Just like the first primer, we've organized the resources based on the time commitment, so you can get valuable information in bite-size chunks or settle in for a longer, more in-depth read.
First, let's look at your best resource for recruiting employees: your reputation.
In 2006, when asked how they found their last job, respondents gave the following top answers:
31.7% responded to an ad posted on a commercial job board
11.6% got a tip from a family member or friend
9.5% responded to a newspaper ad
In 2014, the top answers were:
24.5% responded to an ad posted on a commercial job board
12.8% referred by an employee of the company
11.3% got a tip from a family member or friend
Note that tips from family and friends maintained roughly the same percentage, while the percentage of people who responded to job board ads actually decreased. And we see a new top answer surfacing: referrals by current employees.
It's important to keep in mind that you shouldn't recruit for skills alone. Even the most experienced and talented candidate won't work if they aren't a good fit for your company culture:
Behavior-based questions inform recruiters about an employee’s cultural alignment with their company:
- What would be your ideal day at work?
- What are common obstacles to achieving your work goals?
- What would be a deal breaker for you at a new company?
Many companies complement these behavior-based questions with personal questions to get a look into who they are as a person and if they’ll fit in the company:
- What book could you read over and over?
- What websites do you browse for fun?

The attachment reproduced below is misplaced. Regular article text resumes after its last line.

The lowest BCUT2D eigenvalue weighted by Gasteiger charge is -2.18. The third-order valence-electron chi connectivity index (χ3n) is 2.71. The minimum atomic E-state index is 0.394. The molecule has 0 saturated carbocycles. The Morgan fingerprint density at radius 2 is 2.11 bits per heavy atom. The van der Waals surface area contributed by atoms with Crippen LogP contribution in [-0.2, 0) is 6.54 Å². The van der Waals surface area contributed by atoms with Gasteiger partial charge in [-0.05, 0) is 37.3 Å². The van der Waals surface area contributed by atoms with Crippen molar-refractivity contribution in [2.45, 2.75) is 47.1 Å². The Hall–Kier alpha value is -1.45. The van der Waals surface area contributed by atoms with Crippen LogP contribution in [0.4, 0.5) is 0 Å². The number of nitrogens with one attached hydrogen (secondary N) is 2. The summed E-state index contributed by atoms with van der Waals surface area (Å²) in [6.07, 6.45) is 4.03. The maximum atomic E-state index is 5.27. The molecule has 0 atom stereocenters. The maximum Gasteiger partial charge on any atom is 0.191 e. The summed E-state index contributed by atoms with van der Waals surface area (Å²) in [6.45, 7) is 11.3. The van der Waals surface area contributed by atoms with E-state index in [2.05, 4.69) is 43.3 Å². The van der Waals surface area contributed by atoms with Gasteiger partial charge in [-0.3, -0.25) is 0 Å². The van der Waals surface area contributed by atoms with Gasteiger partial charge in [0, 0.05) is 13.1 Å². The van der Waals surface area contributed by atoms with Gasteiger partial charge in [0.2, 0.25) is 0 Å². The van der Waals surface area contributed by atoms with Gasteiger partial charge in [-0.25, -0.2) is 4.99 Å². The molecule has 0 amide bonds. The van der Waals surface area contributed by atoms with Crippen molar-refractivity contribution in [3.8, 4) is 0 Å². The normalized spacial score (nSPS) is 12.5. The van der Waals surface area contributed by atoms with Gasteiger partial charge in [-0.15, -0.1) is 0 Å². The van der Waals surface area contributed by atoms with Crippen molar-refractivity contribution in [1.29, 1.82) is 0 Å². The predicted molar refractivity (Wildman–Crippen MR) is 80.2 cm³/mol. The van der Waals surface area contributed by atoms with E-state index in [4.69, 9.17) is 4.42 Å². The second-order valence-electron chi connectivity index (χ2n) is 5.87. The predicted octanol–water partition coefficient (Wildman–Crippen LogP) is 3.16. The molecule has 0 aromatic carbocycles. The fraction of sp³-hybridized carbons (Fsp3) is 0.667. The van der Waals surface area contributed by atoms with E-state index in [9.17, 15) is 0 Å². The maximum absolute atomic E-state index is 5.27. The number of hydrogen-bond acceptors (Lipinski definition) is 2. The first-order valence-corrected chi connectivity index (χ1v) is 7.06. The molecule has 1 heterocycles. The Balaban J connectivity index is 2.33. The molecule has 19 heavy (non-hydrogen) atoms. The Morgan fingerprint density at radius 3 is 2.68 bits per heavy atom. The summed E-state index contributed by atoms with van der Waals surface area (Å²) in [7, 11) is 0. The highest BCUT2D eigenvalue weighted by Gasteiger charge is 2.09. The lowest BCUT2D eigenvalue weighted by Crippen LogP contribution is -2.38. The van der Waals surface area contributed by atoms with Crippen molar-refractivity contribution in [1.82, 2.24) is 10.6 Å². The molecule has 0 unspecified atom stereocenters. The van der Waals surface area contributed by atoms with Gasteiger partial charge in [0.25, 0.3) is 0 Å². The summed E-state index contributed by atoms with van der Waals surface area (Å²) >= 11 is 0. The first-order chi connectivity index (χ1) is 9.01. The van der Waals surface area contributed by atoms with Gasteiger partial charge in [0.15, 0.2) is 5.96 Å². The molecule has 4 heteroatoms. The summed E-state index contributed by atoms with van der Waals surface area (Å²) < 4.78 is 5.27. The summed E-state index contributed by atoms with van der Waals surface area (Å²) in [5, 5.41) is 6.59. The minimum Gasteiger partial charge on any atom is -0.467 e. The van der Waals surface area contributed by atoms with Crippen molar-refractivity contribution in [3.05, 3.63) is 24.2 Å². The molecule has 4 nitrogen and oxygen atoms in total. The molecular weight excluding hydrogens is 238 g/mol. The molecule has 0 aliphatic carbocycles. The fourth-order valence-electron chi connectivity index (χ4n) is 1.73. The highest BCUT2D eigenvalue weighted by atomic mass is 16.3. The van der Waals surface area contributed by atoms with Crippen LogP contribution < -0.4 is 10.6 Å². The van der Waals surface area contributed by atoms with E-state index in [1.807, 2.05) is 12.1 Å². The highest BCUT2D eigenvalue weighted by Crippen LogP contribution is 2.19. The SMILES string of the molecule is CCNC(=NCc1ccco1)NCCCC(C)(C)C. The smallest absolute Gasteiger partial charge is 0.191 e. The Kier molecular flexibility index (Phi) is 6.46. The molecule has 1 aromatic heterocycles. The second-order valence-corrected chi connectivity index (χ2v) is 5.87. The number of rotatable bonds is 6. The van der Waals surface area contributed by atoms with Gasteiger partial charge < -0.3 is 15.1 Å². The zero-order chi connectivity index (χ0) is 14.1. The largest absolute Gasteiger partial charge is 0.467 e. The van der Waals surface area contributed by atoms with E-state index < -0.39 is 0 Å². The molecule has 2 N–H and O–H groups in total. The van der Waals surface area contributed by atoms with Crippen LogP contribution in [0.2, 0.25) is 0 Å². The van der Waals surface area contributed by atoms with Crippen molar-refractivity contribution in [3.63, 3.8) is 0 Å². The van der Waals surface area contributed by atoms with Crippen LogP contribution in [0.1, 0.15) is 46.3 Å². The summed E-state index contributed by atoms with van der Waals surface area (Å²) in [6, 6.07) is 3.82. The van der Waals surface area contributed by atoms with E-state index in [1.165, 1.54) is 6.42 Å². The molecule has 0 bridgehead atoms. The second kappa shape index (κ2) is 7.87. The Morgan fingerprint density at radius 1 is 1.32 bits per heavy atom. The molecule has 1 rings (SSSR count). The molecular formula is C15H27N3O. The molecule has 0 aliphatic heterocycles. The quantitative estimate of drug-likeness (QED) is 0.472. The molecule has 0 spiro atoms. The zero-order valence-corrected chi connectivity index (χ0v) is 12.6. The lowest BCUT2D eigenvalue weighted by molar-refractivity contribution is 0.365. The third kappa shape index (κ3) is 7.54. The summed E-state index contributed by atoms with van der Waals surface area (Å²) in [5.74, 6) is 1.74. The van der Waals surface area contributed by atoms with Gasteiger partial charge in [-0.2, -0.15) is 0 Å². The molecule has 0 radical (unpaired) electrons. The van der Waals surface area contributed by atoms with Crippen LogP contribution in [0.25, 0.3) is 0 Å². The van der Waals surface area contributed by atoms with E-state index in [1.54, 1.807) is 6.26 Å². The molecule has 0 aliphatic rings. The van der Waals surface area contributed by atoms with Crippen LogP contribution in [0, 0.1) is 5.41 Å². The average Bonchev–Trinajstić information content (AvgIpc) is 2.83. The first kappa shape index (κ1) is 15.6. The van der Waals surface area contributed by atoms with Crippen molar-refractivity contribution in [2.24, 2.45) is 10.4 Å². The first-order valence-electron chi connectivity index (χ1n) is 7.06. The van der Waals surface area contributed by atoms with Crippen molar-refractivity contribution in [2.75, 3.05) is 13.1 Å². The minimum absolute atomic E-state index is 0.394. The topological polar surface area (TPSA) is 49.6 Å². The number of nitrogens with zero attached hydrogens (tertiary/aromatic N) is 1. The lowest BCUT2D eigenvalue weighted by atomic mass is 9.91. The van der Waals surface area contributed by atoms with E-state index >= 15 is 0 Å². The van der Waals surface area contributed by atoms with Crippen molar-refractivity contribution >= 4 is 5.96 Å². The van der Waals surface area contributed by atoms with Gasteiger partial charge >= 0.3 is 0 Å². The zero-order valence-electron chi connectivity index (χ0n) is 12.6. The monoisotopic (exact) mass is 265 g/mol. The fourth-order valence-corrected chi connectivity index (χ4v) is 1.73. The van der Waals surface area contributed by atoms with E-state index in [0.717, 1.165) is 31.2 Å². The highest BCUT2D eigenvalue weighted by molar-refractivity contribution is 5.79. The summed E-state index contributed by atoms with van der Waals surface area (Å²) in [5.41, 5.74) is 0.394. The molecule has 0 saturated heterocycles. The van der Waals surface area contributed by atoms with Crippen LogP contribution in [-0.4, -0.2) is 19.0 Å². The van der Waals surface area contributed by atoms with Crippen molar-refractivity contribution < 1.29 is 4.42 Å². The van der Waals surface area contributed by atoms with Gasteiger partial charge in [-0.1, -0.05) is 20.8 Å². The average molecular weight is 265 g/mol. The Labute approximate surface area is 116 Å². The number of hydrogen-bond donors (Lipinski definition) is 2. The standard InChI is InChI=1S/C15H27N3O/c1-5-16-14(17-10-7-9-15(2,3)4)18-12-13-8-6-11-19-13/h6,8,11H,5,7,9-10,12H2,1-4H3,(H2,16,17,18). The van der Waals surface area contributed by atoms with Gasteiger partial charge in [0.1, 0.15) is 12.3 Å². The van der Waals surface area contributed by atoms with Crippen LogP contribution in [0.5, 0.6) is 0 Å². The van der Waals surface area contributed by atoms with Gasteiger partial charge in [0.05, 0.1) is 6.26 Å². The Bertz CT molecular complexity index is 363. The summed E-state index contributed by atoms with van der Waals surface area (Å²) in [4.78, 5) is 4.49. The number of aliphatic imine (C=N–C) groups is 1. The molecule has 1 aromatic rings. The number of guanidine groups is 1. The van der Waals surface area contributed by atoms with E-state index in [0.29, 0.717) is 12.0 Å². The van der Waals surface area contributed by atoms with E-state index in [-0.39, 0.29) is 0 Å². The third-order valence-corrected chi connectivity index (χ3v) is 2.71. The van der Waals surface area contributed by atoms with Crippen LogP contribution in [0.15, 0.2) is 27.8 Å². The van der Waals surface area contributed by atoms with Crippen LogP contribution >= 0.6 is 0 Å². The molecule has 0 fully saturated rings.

- What’s the last movie you saw in the theater?
As baby boomers retire and more millennials enter the workplace, you'll have to learn how to tailor your recruitment strategies for employees of different generations. For example, your interview questions:
Millennials are known for moving rapidly between jobs to seek out growth opportunities, as well as placing a high emphasis on collaboration.
Ask these candidates "Where do you see yourself in five years?" because it's about their career trajectory and skill development, not their place in a specific job or company. For your part, you can determine whether the interviewee's goals align with the opportunities in your organization.
"How well do you work within a team?" gets right to the heart of millennials' preferred work style. It's important for all generations to be able to cooperate, but this group in particular values teamwork, and wants to know that you do too.
But remember that the interview can't be your be-all, end-all measurement of a candidate. Some great employees, especially introverts, may not interview well. Here are some strategies for evaluating them more accurately:
Most interviews are biased towards extroverts who make you feel warm and fuzzy with office-BFF potential. The pedestrian-favorite, open-ended question “Tell me about yourself" is catnip for the extrovert and energy-sucking Kryptonite for the introvert.
Some of the highest performers can be INTJs that challenge and make you feel uncomfortable. They get their energy from their work, not from chitchat. They're listening and thinking of solutions in that same silence that makes others uneasy. Through rain, sleet, snow, and Slack, they quietly get stuff done while others bang their own gong.